Hi, I'm trying to build an Expression to get a generic entity by its primary key and getting a parameterized sql query.

Currently I can get the correct WHERE query, but it isn't parameterized.

public async Task<TDbo> Get(TKey key, Expression<Func<TEntity, TKey>> keySelector)
    var propertyRef = keySelector.Body;
    var parameter = keySelector.Parameters[0];
    var constantRef = Expression.Constant(key);
    var equals = Expression.Equal(propertyRef, constantRef);
    var comparer = Expression.Lambda<Func<TEntity, bool>>(equals, parameter);

    return await _context.Set<TDbo>().SingleOrDefaultAsync(comparer);

This results in the following query: SELECT e.\"Id\", e.\"Name\" \r\n FROM \"People\" AS e\r\nWHERE e.\"Id\" = 1\r\nLIMIT 2, instead of the wanted: SELECT e.\"Id\", e.\"Name\" \r\n FROM \"People\" AS e\r\nWHERE e.\"Id\" = @__s_0\r\nLIMIT 2

1 Answer 1


It's because of Expression.Constant(key). Value constant expressions are not parameterized by the query translator. What you need is an expression referring to a property or field of another expression (which could be constant). That's basically what C# compiler emits for closures.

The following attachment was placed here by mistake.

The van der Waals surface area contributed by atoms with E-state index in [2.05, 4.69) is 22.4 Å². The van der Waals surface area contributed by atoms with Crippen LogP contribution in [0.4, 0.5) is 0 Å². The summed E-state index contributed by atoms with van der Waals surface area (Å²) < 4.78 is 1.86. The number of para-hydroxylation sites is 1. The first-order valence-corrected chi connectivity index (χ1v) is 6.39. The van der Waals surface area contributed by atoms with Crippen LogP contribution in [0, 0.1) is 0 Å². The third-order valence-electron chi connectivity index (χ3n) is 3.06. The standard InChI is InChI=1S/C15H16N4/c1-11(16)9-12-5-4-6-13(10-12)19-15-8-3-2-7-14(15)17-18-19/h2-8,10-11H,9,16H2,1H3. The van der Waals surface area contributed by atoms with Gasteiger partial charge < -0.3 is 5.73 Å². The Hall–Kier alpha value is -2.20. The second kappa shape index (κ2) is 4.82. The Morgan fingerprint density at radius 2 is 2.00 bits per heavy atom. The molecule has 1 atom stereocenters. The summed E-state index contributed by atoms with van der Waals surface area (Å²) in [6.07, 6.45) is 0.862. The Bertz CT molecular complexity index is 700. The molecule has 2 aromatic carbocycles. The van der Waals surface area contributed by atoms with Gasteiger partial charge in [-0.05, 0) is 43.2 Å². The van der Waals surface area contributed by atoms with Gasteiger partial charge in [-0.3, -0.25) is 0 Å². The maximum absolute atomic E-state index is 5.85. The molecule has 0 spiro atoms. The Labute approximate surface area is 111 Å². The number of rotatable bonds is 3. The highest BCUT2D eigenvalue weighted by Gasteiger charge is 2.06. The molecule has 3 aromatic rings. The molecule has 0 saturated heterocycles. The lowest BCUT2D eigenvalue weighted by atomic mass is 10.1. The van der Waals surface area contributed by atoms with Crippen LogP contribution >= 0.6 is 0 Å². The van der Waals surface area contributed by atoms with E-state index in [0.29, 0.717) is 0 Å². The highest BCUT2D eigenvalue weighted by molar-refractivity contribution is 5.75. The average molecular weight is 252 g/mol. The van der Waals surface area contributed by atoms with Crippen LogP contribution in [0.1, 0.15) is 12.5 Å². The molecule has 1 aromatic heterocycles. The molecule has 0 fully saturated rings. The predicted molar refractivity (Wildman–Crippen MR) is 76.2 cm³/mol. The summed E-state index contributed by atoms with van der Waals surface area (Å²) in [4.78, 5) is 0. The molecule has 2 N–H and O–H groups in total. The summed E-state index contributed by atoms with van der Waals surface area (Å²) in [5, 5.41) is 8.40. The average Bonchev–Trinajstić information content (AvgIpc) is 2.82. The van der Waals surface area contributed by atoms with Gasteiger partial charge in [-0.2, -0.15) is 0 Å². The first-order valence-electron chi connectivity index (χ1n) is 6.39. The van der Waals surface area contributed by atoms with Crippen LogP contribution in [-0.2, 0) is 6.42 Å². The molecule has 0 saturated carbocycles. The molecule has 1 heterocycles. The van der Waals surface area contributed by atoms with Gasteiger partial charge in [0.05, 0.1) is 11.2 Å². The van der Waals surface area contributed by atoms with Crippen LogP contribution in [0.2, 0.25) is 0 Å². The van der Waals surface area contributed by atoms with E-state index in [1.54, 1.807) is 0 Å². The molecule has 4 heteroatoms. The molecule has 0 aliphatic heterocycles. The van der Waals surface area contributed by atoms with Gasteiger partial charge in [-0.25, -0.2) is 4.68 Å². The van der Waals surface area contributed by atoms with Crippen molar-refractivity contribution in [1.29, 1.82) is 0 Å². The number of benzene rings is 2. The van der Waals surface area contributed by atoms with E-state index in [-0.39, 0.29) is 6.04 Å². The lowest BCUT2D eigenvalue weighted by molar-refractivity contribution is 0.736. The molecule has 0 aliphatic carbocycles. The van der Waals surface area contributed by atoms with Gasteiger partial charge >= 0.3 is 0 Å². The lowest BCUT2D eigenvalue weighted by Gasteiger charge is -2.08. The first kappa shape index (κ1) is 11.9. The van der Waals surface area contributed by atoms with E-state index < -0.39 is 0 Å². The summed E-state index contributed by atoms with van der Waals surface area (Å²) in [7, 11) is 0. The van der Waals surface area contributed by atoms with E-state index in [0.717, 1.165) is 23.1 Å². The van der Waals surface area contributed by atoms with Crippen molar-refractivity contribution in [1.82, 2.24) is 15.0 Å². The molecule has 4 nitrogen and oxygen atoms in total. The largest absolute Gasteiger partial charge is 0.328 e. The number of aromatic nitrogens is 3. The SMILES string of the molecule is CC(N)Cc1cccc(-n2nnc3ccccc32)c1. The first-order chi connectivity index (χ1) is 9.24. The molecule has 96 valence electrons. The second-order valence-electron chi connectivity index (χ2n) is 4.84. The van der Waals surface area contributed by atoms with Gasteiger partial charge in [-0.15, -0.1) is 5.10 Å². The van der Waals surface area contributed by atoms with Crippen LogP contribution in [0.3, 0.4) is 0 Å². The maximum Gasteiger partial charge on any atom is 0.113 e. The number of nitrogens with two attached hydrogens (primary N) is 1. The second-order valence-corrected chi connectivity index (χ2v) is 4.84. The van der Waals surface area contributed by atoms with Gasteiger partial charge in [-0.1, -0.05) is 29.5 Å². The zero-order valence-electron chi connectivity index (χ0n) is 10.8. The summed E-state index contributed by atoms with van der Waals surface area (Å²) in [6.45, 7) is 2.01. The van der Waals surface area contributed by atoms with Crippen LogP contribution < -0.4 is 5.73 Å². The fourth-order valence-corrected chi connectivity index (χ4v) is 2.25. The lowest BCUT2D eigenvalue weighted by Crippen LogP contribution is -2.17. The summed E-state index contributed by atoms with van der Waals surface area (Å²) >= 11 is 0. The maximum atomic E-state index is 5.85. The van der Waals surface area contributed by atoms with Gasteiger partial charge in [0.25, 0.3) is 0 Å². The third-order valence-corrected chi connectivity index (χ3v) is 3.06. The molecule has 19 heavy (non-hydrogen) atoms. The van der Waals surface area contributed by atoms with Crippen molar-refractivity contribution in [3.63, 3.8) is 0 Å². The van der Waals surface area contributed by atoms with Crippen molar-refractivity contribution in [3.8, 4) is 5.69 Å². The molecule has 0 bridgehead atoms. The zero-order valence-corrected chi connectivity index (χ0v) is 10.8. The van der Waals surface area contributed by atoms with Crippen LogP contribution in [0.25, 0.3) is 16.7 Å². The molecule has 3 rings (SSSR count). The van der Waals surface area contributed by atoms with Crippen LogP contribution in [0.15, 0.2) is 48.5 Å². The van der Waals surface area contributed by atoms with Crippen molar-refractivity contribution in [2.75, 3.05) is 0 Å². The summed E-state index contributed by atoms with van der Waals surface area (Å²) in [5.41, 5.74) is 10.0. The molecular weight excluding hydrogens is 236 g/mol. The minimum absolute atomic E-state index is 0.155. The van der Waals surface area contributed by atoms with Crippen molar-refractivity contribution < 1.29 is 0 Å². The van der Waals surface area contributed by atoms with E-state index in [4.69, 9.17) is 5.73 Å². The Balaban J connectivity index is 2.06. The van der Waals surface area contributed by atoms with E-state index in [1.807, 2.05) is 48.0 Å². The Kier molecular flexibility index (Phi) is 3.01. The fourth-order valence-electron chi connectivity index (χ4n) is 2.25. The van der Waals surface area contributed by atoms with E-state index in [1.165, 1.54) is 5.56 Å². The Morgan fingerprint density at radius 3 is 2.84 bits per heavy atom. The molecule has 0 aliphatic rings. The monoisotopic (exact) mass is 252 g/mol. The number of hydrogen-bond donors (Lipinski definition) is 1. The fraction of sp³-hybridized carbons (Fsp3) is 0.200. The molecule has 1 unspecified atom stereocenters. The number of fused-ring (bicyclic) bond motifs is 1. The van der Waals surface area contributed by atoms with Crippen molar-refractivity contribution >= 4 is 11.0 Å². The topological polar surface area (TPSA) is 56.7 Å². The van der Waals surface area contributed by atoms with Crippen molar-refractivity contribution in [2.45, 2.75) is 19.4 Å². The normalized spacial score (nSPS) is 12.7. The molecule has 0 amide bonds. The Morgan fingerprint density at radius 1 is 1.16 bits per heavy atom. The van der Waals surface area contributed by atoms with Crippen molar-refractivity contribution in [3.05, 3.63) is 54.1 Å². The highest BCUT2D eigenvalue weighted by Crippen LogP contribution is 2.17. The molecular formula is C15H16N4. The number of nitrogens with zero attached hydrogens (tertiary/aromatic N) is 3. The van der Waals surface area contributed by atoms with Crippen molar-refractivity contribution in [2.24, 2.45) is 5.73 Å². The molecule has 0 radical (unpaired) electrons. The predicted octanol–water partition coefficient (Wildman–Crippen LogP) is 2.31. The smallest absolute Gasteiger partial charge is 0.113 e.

One way is to actually use the C# compiler to create lambda expression with closure and take the body:

Expression<Func<TKey>> keyValue = () => key;
var variableRef = key.Body;

(the variableRef is a replacement of yours constantRef)

Another way is to use anonymous, tuple or specific class type to create explicit closure instance and bind the corresponding property or field. For instance, with anonymous type:

var variableRef = Expression.Property(Expression.Constant(new { key }), "key");

or with System.Tuple:

var variableRef = Expression.Property(Expression.Constant(Tuple.Create(key)), "Item1");

The actual method doesn't really matter (I personally prefer the first variant with lambda) - all they will cause creating parameter by EF Core query translator.

  • Is there a way to do this without having TKey? I do have an IKey representing TDbo's primary key. Jan 8, 2019 at 6:19
  • If you mean something like FindAsync method, yes. it's possible.
    – Ivan Stoev
    Jan 8, 2019 at 9:09
  • FindAsync requires working directly on the DbSet (as I understand), while I need to make some queries (namely, Include()'s), which return me an IQueryable Jan 13, 2019 at 14:01
  • @mixandmatch I meant similar to FindAsync method arguments and how it builds the predicate expression dynamically using the IKey properties.
    – Ivan Stoev
    Jan 13, 2019 at 14:57

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